I count among my friends and relatives several people who are literally physically sick about what the stock market is doing to their retirement and how the housing market is ruining the remainder of their net worth.  A larger number of friends have slipped into denial, averting their eyes from the lower right hand corner of the television screen and the Dow Jones bug that is posted by cable news channels and refusing to open their broker and 401(k) statements.

In the midst of the current panic, economist Robert J. Samuelson offers some reassurance in his Newsweek column in the October 13 issue.  His headline asks "Is This a Replay of 1929?" and his answer is generally "not even close," but it is his historical perspective on the stock market that is most heartening.

Samuelson says that economic slumps rarely become national tragedies.  The United States has suffered through ten recessions since the late 1940s.  While they probably seemed to last an eternity, they actually averaged 10 months.  The two worst downturns from 1973 to 1975 and 1981 to 1982 lasted 16 months and had peak unemployment of 9.0 percent and 10.8 percent compared to the 10 recession average of 7.6 percent.  Unemployment figures from September put the current level at 6.1 percent.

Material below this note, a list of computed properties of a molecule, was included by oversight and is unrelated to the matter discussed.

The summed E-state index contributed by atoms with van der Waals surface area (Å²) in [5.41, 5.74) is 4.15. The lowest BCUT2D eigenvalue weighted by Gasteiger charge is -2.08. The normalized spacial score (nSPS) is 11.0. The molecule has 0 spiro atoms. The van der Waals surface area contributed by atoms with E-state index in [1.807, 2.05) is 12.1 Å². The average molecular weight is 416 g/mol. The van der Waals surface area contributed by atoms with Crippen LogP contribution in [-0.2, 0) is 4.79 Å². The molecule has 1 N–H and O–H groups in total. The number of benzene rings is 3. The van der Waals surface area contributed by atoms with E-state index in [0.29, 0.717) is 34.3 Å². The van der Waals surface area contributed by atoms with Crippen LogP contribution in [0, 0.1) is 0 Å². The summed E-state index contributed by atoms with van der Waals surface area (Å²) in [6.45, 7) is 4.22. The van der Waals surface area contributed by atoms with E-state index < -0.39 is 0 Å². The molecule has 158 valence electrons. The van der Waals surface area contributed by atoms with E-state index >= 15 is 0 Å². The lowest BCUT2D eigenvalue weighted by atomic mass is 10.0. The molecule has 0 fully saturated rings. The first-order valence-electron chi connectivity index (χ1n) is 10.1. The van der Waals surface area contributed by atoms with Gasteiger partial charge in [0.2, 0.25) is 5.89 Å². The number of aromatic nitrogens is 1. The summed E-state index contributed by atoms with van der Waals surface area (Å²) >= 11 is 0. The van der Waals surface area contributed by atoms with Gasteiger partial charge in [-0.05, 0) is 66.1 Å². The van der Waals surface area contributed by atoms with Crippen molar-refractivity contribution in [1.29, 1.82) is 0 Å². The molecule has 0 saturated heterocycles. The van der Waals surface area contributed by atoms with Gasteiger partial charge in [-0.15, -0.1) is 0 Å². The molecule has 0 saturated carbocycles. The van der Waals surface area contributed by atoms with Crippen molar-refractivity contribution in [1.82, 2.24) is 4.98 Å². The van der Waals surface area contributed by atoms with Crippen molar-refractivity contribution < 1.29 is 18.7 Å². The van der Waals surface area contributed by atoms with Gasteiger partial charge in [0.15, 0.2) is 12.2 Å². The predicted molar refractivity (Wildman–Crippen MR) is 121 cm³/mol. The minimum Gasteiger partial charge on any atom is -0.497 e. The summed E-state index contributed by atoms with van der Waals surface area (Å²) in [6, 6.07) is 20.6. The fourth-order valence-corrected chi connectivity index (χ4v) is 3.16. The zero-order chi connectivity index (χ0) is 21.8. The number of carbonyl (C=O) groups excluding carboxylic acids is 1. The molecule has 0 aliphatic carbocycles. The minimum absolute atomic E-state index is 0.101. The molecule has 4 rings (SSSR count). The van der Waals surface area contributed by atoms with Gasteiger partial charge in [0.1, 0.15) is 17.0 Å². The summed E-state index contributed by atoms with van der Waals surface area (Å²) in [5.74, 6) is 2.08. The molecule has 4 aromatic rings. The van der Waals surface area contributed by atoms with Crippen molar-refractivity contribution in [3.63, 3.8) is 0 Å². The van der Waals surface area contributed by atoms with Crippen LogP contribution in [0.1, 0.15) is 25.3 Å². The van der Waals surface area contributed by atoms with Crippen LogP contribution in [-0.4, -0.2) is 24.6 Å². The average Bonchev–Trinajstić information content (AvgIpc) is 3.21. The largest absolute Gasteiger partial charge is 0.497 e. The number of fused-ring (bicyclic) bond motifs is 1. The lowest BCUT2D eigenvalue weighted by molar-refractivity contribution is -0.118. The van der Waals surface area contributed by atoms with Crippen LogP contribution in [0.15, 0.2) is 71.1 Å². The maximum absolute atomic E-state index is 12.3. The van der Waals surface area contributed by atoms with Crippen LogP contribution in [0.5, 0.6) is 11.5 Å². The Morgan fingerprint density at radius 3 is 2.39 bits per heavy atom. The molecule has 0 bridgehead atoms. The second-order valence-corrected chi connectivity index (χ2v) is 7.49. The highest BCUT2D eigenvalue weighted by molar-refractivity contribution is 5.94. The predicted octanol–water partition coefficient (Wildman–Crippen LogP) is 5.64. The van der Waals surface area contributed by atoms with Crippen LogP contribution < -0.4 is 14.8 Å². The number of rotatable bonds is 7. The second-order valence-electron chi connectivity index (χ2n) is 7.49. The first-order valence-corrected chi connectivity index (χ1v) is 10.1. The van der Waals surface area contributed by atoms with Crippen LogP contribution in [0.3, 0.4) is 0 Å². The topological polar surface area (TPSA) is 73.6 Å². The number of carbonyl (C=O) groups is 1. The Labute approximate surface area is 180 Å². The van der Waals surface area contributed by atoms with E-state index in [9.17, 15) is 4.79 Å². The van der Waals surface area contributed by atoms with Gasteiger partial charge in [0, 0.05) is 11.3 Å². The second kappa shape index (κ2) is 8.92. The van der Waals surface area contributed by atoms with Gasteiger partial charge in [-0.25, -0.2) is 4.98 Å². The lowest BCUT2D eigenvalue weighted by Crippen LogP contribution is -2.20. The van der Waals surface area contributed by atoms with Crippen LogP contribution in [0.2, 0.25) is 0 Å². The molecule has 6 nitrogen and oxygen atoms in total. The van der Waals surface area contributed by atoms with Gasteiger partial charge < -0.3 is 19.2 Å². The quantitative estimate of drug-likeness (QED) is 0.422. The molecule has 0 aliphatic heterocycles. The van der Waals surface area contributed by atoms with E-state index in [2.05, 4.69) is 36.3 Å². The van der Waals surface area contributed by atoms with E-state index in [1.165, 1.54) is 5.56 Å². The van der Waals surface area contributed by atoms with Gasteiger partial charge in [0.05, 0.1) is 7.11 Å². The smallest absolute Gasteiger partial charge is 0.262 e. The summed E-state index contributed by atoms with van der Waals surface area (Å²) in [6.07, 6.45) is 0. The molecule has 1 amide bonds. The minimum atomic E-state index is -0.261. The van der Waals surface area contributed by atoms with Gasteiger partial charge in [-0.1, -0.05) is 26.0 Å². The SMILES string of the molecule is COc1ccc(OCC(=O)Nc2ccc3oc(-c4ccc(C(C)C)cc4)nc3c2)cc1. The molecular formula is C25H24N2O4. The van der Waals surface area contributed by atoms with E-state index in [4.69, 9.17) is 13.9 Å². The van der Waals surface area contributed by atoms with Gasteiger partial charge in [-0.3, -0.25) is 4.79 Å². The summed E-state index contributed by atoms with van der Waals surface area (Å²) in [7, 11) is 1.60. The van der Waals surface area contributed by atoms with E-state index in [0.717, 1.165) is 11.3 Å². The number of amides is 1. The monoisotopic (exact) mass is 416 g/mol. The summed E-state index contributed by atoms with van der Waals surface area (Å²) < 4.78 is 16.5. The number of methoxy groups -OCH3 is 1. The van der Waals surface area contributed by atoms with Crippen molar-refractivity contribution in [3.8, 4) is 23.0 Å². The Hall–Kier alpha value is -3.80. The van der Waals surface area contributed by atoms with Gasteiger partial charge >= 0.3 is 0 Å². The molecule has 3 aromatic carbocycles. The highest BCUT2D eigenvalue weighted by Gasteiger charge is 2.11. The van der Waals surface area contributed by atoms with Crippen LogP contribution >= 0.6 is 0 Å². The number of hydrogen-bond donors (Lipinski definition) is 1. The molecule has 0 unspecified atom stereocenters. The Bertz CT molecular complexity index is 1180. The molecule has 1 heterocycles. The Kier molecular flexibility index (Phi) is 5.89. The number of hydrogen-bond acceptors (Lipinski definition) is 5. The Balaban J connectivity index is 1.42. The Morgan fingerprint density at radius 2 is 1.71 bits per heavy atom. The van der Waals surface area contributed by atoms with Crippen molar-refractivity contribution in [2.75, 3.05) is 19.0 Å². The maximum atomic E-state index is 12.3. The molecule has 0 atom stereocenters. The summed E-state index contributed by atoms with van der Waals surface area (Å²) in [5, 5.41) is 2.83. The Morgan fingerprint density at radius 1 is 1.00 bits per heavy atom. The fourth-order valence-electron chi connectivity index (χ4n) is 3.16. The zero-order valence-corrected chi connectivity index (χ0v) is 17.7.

Bear markets since the war have also numbered 10.  A bear market is one in which the Standard and Poor's Index (tracking 500 stocks) declines at least 20 percent from the most recent peak.  The average of the 10 bears was 31.5 percent; in both the 1973-74 market and the tech bubble collapse of 2000-2002 the S&P tumbled about 50 percent.  Last Friday, Samuelson said, the S&P was off 30 percent from the high reached almost exactly one year ago.  At the end of the horrible day on Thursday the Dow was off 39 percent from the peak.

In the Great Depression the market - although probably measured by a different standard - lost 90 percent of its value.  This contributed to the misery of bank failures, bankruptcies, and unemployment that lasted nearly a decade.

Samuelson largely blames the reluctance of the Federal Reserve to act in 1929 for the devastation followed the stock market plunge and believes that there are so many mechanisms in place today and enough historical awareness avoid a repeat.  He offers an explanation of what is being done and what else can be done, but it was the comfort he offered by assuring his readers that their losses, painful though they are, are relative and probably short lived.